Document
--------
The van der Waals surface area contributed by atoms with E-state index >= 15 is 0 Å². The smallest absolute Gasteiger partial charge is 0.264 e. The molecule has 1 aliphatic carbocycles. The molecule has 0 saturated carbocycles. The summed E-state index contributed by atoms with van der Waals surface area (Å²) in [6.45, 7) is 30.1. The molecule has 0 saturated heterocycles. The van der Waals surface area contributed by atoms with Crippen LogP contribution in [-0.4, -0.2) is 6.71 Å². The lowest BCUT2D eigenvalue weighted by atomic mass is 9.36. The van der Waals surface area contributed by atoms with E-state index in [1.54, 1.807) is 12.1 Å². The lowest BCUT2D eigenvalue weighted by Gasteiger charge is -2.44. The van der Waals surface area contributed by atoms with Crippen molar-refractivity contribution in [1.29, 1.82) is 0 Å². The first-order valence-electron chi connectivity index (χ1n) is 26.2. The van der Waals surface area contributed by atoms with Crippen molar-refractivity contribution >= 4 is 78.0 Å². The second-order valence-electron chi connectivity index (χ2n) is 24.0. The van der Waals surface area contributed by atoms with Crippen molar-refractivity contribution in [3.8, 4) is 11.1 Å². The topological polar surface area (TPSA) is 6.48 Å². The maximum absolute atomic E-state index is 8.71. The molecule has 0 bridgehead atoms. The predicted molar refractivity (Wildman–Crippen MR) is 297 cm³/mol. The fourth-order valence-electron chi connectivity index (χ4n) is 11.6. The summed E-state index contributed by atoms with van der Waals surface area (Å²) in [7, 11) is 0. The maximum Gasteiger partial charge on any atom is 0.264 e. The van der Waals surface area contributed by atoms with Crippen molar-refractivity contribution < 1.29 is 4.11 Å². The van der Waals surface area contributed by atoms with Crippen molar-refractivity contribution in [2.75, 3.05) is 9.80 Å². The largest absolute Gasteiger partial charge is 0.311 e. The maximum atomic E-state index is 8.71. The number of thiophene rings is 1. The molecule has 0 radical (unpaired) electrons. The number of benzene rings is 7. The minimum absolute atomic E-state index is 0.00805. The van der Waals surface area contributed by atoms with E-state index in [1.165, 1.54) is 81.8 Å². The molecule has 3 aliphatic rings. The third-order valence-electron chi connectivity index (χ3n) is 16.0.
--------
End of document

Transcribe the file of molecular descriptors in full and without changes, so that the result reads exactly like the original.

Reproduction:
The van der Waals surface area contributed by atoms with E-state index >= 15 is 0 Å². The smallest absolute Gasteiger partial charge is 0.264 e. The molecule has 1 aliphatic carbocycles. The molecule has 0 saturated carbocycles. The summed E-state index contributed by atoms with van der Waals surface area (Å²) in [6.45, 7) is 30.1. The molecule has 0 saturated heterocycles. The van der Waals surface area contributed by atoms with Crippen LogP contribution in [-0.4, -0.2) is 6.71 Å². The lowest BCUT2D eigenvalue weighted by atomic mass is 9.36. The van der Waals surface area contributed by atoms with E-state index in [1.54, 1.807) is 12.1 Å². The lowest BCUT2D eigenvalue weighted by Gasteiger charge is -2.44. The van der Waals surface area contributed by atoms with Crippen molar-refractivity contribution in [1.29, 1.82) is 0 Å². The first-order valence-electron chi connectivity index (χ1n) is 26.2. The van der Waals surface area contributed by atoms with Crippen molar-refractivity contribution >= 4 is 78.0 Å². The second-order valence-electron chi connectivity index (χ2n) is 24.0. The van der Waals surface area contributed by atoms with Crippen molar-refractivity contribution in [3.8, 4) is 11.1 Å². The topological polar surface area (TPSA) is 6.48 Å². The maximum absolute atomic E-state index is 8.71. The molecule has 0 bridgehead atoms. The predicted molar refractivity (Wildman–Crippen MR) is 297 cm³/mol. The fourth-order valence-electron chi connectivity index (χ4n) is 11.6. The summed E-state index contributed by atoms with van der Waals surface area (Å²) in [7, 11) is 0. The maximum Gasteiger partial charge on any atom is 0.264 e. The van der Waals surface area contributed by atoms with Crippen molar-refractivity contribution < 1.29 is 4.11 Å². The van der Waals surface area contributed by atoms with Crippen molar-refractivity contribution in [2.75, 3.05) is 9.80 Å². The largest absolute Gasteiger partial charge is 0.311 e. The maximum atomic E-state index is 8.71. The number of thiophene rings is 1. The molecule has 0 radical (unpaired) electrons. The number of benzene rings is 7. The minimum absolute atomic E-state index is 0.00805. The van der Waals surface area contributed by atoms with E-state index in [1.165, 1.54) is 81.8 Å². The molecule has 3 aliphatic rings. The third-order valence-electron chi connectivity index (χ3n) is 16.0.